This week Barack Obama repeated his call for teachers to be paid for performance. He stated “Under my plan, districts will be able to design programs that give educators who serve as mentors to new teachers the salary increase they deserve. They’ll be able to reward those who teach in under-served areas or take on added responsibilities. And if teachers learn new skills to serve students better, or if they consistently excel in the classroom, that work can be valued and rewarded as well.”
I was involved in discussions and research on this issue last year, when I participated in the TeacherSolutions project, Performance-Pay for Teachers; Designing a System that Students Deserve. The report we wrote was the first to put forth the views of leading teachers from around the country. I think there is room for discussion here, and teachers should engage in an active dialogue about what these systems should look like. This is not a new idea, however, and we can learn a lot from mistakes that have been made in recent years.
I read an insightful comment in an online forum last week, from a colleague in Oakland, who works at one of our middle schools. She writes:
Here’s the big thing I think should be linked to performance pay. I absolutely believe that more experienced/more successful teachers who choose to teach in under-performing schools should be paid more. I am increasingly finding myself in a hopeless place in Oakland where I’m afraid that my conclusion is basically that schools here can’t improve significantly until the teaching force is more experienced; until the district can attract skilled teachers and retain the new ones who are lured here. I’ve been working on hiring at my school this spring. I’ve listed job postings all over the country, on alumni sites all over the country, I’ve done job fair after job fair, I’ve contacted teaching credential programs…and in the end, we had a pathetically tiny batch of teachers apply for positions. Most had never taught; a few had 1-2 years experience. All were women; none were African American (which is the majority of our student population). My school can advertise itself well; it has curb appeal—small class sizes, arts integration coach, instructional coaching (that’s me), individualized summer PD opportunities, a lot of ways for teachers to make extra money, a beautiful garden, safe neighborhood, etc. It looks good on paper. And even so, we couldn’t get any experienced teachers interested…When I talk to friends in other schools, they are seeing the same thing. We all end up with TFA teachers who leave after 2 years, or now in Oakland we have the Oakland Teaching Fellow or Oakland Teacher Corp, very similar to TFA and with just as high of a turn-over rate.
Since I’ve started coaching, I’ve been reminded of how little we know in the first few years of teaching. It’s humbling. And frightening. While it makes me think a lot about what teacher preparation programs need to look like, I also need to put that aside, roll up my sleeves and get into the teaching/coaching of our new teachers. I enjoy it; many are eager and spongy. But it’s really hard when they leave after a year or two, for grad school, another district, another position in education. And so over and over and over our kids get teachers who don’t really know what they’re doing.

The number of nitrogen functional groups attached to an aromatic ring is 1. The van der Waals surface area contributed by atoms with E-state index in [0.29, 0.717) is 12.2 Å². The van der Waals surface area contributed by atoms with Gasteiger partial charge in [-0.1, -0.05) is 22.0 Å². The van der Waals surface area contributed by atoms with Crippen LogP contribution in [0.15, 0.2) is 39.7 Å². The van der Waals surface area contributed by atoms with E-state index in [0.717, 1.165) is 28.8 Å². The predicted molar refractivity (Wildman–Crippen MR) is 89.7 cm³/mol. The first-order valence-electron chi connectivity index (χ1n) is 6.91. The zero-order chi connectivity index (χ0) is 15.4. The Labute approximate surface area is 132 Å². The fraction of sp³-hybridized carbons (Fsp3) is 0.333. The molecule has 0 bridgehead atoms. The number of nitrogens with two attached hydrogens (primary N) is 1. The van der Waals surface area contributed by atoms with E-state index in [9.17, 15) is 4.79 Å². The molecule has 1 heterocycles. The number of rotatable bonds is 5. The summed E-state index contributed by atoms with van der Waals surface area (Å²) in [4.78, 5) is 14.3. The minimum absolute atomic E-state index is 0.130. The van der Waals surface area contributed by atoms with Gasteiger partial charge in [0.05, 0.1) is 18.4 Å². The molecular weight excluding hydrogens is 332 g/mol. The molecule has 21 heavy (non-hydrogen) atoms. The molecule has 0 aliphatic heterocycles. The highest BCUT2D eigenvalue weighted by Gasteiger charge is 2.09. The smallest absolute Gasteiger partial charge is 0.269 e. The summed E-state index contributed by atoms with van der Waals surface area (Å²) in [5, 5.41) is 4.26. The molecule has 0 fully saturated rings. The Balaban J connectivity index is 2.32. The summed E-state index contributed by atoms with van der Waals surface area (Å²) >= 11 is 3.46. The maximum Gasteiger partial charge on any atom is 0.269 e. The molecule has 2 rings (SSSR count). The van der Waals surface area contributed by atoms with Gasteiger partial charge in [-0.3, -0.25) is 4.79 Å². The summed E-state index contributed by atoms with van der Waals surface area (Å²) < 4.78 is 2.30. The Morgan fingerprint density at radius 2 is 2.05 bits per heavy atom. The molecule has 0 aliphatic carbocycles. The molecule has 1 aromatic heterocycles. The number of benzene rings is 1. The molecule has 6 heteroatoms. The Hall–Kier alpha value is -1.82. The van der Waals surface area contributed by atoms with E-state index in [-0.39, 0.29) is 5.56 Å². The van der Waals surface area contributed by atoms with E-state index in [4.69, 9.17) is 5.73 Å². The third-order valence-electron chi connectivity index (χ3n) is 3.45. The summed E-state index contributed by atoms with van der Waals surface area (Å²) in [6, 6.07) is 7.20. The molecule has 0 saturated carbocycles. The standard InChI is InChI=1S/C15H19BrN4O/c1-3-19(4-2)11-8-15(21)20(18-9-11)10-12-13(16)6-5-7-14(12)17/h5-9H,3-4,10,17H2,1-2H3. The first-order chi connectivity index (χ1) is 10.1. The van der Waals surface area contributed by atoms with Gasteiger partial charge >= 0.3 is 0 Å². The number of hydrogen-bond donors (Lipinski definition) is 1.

We need experienced teachers; OUSD needs to be able to pay experienced and effective teachers (and I know we need to define what effective means) a LOT to come here, and a LOT to stay.
I agree with this perspective. Many of our experienced teachers play a critical role in our schools, offering essential guidance to novice teachers. Even the best-prepared novices struggle to respond to the challenges they face their first few years. And when there are too few with experience at a school, the burden becomes overwhelming, and the support network gets stretched past the breaking point. Then the novices are left to sink or swim, with little guidance. Our schools need defined roles for mentors, with solid compensation to support this work. Going beyond mentoring, we need to expand the roles that teacher leaders play, in collaborative planning, curriculum, assessment and instruction, providing more of a career ladder for our profession.
Teachers need to be full partners in the process of designing these systems. The objective should be to motivate and reward initiative and commitment to the profession, so we have to be sure the rewards activate and inspire, rather than divide and demoralize. The biggest mistake education reformers have made in the past decade was in viewing teachers (and our unions) as obstacles to be overcome, or even eliminated. Teacher leadership can transform our schools, but we must be given a voice for it to emerge.
So what do you think? Is there a place for alternatives to the traditional pay scale? Or should educators take a stand against such proposals?
The opinions expressed in Living in Dialogue are strictly those of the author(s) and do not reflect the opinions or endorsement of Editorial Projects in Education, or any of its publications.